What Is a Condom?

A condom is a sheath made of latex, polyurethane, polyisoprene, or lambskin that creates a barrier between the penis and the vagina, anus, or mouth to protect against pregnancy and sexually-transmitted diseases. Male condoms that fit over the penis are the most commonly used, although there are condoms for females as well. The female condom looks like a flexible tube, and has one closed end which is inserted into the vagina and one open end that fits around the entrance of the vagina.

Using a condom during sexual activity is particularly important for couples who are not monogamous, since this presents an increased risk of contracting sexually-transmitted diseases, including HIV, syphilis, chlamydia, and gonorrhea. Choosing a condom for pregnancy protection is convenient for many couples because condoms do not require a prescription. They can be used at the time of sexual activity instead of requiring a daily, weekly, or monthly use like other birth control methods, such as birth control pills, patches, and vaginal rings.

Most people do not experience any negative reactions when using a condom, though some are allergic to the materials they are made from, especially latex. People with a latex allergy can choose condoms made from other materials. Lambskin condoms are made from sheep intestines and do not cause irritation for people with latex allergies, but they are not suitable for protection against sexually-transmitted diseases because they have small holes that the virus can slip through. The holes are too small for sperm, however, so these condoms are effective in protecting against pregnancy.

Couples who choose to use a condom have many choices. Condoms are available in many different brands, sizes, colors, and textures to suit different couples' preferences. Dry condoms are available, but lubricated condoms often make sexual activity more comfortable for both partners.

Most countries have agencies and organizations that regulate condom sales and test the products for quality. The World Health Organization has recommended requirements for condom quality that many countries follow. These procedures include testing the products for bursting pressure and to reveal defects that could render the products ineffective.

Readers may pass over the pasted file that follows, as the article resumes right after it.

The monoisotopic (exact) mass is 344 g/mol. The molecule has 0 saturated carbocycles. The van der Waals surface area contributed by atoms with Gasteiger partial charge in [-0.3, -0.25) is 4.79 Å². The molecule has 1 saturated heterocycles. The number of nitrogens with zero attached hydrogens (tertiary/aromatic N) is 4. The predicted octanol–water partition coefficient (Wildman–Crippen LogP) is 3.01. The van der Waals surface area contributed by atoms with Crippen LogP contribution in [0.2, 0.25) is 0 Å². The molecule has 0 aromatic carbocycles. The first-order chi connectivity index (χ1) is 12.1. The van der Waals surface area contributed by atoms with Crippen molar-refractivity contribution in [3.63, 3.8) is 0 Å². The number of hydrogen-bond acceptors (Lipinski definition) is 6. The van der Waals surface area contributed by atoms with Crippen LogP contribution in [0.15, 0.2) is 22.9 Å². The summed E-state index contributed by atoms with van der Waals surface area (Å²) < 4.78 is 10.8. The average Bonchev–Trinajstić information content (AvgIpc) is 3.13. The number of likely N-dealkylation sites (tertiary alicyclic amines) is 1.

Female and male condoms should not be used simultaneously. Condoms that contain the spermicide nonoxynol-9 are not recommended for couples using condoms for anything other than protection against pregnancy because the chemical can increase the risk of contracting HIV. It's also important to put condoms on correctly according to the instructions to increase their effectiveness, which studies show ranges from 85 to 98 percent, depending on the brand and if they are properly used.

Discuss this Article

Post 3

I didn't realize condoms came in different sizes until I went to a drugstore to buy a few. I just assumed they were "one size fits all", but apparently some men require a larger circumference for a comfortable fit. I mostly use lambskin condoms, because I don't like the feel or smell of latex rubber.

My partner is on birth control, so we don't use spermicidal condoms very often. I think she may have had an allergic reaction to one years ago, so she's not going to insist I use one, anyway.

Post 2

I went to one of those high schools where the school nurse handed out free condoms to any student who asked for them. They weren't a name brand or anything, and I think most of us ended up using them as water balloons. A condom can hold a surprising amount of water, so the idea of breaking them during sex is a little far-fetched to me.

Post 1

I know some men try to get out of wearing a condom because they claim it decreases their sensitivity during sex. I have never experienced that problem personally. Some condoms are better than others when it comes to "invisibility", but I've never used one that completely numbed me. In fact, I think the slight desensitization is a good thing, especially for men who tend to get overexcited during sexual intercourse.

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